Infrastructure Spending Has Always Involved Social EngineeringRoundup
Erika M. Bsumek is Associate Professor of History in The University of Texas at Austin College of Liberal Arts.
James Sidbury is Professor of History at Rice University.
In 1872, John Gast painted ‘American Progress,’ showing trains and roads spreading across the American West. John Gast, Library of Congress via Wikimedia Commons
The effort by Democrats and Republicans in Congress to find agreement over a federal infrastructure spending bill has hinged on a number of factors, including what “infrastructure” actually is – but the debate ignores a key historical fact.
There is widespread public support for public investment in building and repairing roads and bridges, water pipes and public schools – as well as providing more elder care and expanding broadband internet access. All of those were part of President Joe Biden’s initial US$2.3 trillion infrastructure plan, announced in March 2021.
Republicans criticized the plan in part because of disputes about how to pay for it all, but also by saying that its inclusion of paid sick leave, efforts to fight climate change and investments in child care and medical care were not really “infrastructure” but rather “social programs.”
A smaller plan may be passed in a new compromise agreement, but as historians, we believe it’s important for Americans to understand that infrastructure investment has always involved social programming. That has inevitably meant that it benefited some and disadvantaged others. In our view, Americans have been far too hesitant to acknowledge that many infrastructure projects, whether consciously or through neglect, have hurt communities of color.
Infrastructure in American history
It’s true that the most basic or traditional understanding of national infrastructure has focused on transportation. Benjamin Franklin, the nation’s first postmaster general, was at the head of a long line of policymakers and presidents to highlight the construction of roads as a way to build the nation’s economy.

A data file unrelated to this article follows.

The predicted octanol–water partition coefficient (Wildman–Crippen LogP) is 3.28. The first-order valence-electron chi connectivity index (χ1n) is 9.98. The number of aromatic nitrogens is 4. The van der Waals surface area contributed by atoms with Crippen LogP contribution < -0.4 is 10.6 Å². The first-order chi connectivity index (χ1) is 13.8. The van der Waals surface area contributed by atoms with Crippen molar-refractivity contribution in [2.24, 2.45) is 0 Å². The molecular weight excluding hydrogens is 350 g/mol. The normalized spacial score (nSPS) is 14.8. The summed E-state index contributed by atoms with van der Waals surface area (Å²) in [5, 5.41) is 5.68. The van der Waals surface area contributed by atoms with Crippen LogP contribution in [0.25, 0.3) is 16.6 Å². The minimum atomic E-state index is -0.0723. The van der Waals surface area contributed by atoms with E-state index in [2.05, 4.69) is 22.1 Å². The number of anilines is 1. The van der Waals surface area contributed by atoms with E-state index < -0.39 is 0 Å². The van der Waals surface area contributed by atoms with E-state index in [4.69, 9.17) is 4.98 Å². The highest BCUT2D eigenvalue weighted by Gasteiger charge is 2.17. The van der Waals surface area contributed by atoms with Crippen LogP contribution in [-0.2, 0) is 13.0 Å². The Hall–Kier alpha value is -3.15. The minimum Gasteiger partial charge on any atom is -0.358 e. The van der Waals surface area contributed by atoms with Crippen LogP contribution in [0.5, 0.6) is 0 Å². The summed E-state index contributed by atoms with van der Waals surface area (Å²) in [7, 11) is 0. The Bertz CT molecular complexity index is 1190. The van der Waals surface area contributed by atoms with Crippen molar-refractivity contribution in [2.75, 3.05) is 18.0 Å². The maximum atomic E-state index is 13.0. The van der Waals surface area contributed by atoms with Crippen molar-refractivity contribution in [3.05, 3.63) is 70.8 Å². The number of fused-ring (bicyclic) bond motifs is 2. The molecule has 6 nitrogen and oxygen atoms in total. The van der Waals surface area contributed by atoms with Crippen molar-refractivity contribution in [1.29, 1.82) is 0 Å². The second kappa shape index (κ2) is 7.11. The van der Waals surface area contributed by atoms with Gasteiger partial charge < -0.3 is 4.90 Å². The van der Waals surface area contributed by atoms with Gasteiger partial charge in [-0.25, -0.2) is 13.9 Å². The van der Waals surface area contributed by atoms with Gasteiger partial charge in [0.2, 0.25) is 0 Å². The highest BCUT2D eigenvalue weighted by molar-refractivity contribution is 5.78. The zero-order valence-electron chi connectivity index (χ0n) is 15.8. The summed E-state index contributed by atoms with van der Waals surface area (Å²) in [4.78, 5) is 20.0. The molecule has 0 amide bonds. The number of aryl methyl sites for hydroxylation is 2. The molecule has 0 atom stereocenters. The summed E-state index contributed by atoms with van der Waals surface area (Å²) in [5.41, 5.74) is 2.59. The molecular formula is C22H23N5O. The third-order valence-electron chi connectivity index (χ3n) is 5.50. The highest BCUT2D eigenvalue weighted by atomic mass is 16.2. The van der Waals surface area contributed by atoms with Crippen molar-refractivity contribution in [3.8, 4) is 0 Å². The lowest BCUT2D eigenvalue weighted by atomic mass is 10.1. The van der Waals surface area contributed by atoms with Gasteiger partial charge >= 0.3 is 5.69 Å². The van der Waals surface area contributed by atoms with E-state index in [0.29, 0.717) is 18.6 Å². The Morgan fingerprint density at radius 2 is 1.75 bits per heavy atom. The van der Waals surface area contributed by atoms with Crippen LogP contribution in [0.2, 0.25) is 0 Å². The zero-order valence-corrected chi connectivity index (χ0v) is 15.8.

They knew it was important for farmers to get goods to market and for our nation’s residents to be able to get timely news from distant locales. Passable roads helped tie the 13 Colonies together. Canal building road building and then the construction of railroads were key elements of both building the economy and the nation itself.
As those roads and railroads spread throughout the U.S. in the 18th, 19th and early 20th centuries, they also carried new waves of migrants into land inhabited over millennia by Native Americans. Those migrants brought diseases and violent land seizures, pushing out Native Americans.
For example, in the 1820s, white planters moved into the land taken from the Creeks and other tribes in what is now the Deep South. Millions of enslaved African Americans who had built strong families and communities within the brutal confines of slavery were torn from their homes in the Upper South, some by planters moving to take up cotton land in the new territories, and others by slave traders who purchased enslaved people and sent them to be sold in the cotton South.
Some roads and railroad projects were aimed at displacing or removing Native Americans from their homelands as part of a larger social agenda to force them to either assimilate or “disappear” – a euphemism for cultural destruction.
Private companies received enormous public subsidies from the federal government – often in the form of Native-occupied land – to build railroads through the Plains. When they did so, they explicitly sought to exterminate bison both to prevent dangerous collisions with locomotives and to starve the Native peoples resisting Western expansion.